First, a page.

FIGS. 6 and 7 show the configuration of high-frequency booster circuits based on pi attenuator design. More specifically, FIG. 6 illustrates a high-frequency booster circuit 21, which comprises a series resistor R1 between the input and output terminals and two parallel resistors R2 and R3 connected to the ends of the resistor R1, thus forming a pi attenuator. The high-frequency booster circuit 21 also has a shunt capacitor C1 placed in parallel with the resistor R1, as well as employing two inductors L1 and L2 that are disposed in series with the resistors R2 and R3 at their ground (GND) sides, respectively.

Recall that capacitors exhibit low impedance and inductors makes the circuit open at high frequencies. To apply this knowledge to the pi attenuator of FIG. 6, the series resistor R1 is short-circuited and the parallel resistors R2 and R3 become open in a high-frequency range. By giving appropriate device parameters to those passive components, one can tune the attenuator so that it will exhibit no attenuation in an intended frequency band, thereby achieving, in other words, a stepwise gain increase at high frequencies.

Similarly to the above, FIG. 7 shows another high-frequency booster circuit 22, which comprises a series resistor R4 between the input and output terminals and two parallel resistors R5 and R6 connected to the ends of the resistor R4, thus forming a pi attenuator. It also has a shunt capacitor C2 placed in parallel with the resistor R4, as well as inserting an inductor L3 in series with the resistors R5 and R6 at their common ground side.

In this high-frequency booster circuit 22, the series resistor R4 is short-circuited and the parallel resistors R5 and R6 become open in a high-frequency range. That is, it is possible to set the attenuation level to zero in an intended frequency band. The circuit configuration of FIG. 7 has an advantage over the high-frequency booster circuit 21 of FIG. 6 in terms of space requirements, since it has eliminated one inductor.

FIGS. 8 and 9 show the configuration of high-frequency booster circuits based on the T attenuator design. First, FIG. 8 proposes a high-frequency booster circuit 23, which comprises two series resistors R7 and R8 between the input and output terminals and a parallel resistor R9 connected to the junction point of the two series resistors R7 and R8, thus forming a T attenuator. It also has shunt capacitors C3 and C4 placed in parallel with the resistors R7 and RS, respectively, as well as inserting an inductor L4 in series with the resistor R9 at its ground side. In this high-frequency booster circuit 23, the series resistors R7 and R8 are short-circuited and the parallel resistor R9 becomes open in a high-frequency range. That is, it is possible to set the attenuation level to zero in an intended frequency band, and thus the aforementioned stepwise gain increase can be obtained at high frequencies.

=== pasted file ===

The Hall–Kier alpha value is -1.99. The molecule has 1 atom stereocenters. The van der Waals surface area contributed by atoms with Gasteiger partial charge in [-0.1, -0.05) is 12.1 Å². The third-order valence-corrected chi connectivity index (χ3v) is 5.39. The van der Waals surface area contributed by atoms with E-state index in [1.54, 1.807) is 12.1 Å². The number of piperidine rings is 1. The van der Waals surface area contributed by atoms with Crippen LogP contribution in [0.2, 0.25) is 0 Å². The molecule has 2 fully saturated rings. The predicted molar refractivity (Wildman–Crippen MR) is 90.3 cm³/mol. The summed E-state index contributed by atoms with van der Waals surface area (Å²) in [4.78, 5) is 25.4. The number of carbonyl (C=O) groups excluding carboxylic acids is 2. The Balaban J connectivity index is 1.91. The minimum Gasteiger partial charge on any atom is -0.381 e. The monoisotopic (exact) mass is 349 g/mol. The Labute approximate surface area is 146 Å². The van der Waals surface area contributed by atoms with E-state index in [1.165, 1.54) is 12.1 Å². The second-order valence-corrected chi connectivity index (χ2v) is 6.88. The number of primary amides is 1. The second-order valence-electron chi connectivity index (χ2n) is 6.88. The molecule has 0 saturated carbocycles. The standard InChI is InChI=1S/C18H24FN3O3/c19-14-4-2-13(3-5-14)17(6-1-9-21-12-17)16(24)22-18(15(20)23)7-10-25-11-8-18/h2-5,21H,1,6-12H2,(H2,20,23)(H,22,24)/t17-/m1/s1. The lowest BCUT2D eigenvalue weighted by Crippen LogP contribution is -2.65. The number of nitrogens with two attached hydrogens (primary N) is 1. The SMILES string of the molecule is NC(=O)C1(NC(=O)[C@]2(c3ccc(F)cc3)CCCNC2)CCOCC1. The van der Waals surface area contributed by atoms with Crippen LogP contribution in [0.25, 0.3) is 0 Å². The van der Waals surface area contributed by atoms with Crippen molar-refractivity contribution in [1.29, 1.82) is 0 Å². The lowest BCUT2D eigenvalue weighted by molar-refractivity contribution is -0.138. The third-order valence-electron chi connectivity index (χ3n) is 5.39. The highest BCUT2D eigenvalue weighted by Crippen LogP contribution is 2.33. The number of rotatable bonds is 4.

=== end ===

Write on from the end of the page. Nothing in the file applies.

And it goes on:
Second, FIG. 9 proposes another high-frequency booster circuit 24, which comprises two series resistors R10 and R11 between the input and output terminals and a resistor R12 connected to the junction point of the two series resistors R10 and R11, thus forming a T attenuator. It also employs a shunt capacitor C5 placed across the resistors R10 and R11, as well as employing an inductor L5 in series with the resistor R12 at its ground side.

In this high-frequency booster circuit 24, the series resistors R10 and R11 are short-circuited by the capacitor C5, and the parallel resistor R12 becomes open in a high-frequency range. This makes it possible to set the attenuation level to zero in an intended frequency band. The circuit configuration of FIG. 9 has an advantage over the high-frequency booster circuit 23 of FIG. 8 in terms of space requirements, since it has eliminated one capacitor.

FIGS. 10 and 11 show the configuration of different types of high-frequency booster circuits whose design is not based on the conventional pi attenuators or T attenuators. FIG. 10 illustrates a high-frequency booster circuit 25, which comprises a parallel resistor R13 that is connected to the ground (GND) through an inductor L6. Due to the effect of the inductor L6, the resistor R13 becomes open at high frequencies. This makes it possible to set the attenuation level to zero in an intended high frequency band, and thus the aforementioned stepwise gain increase can be obtained at high frequencies.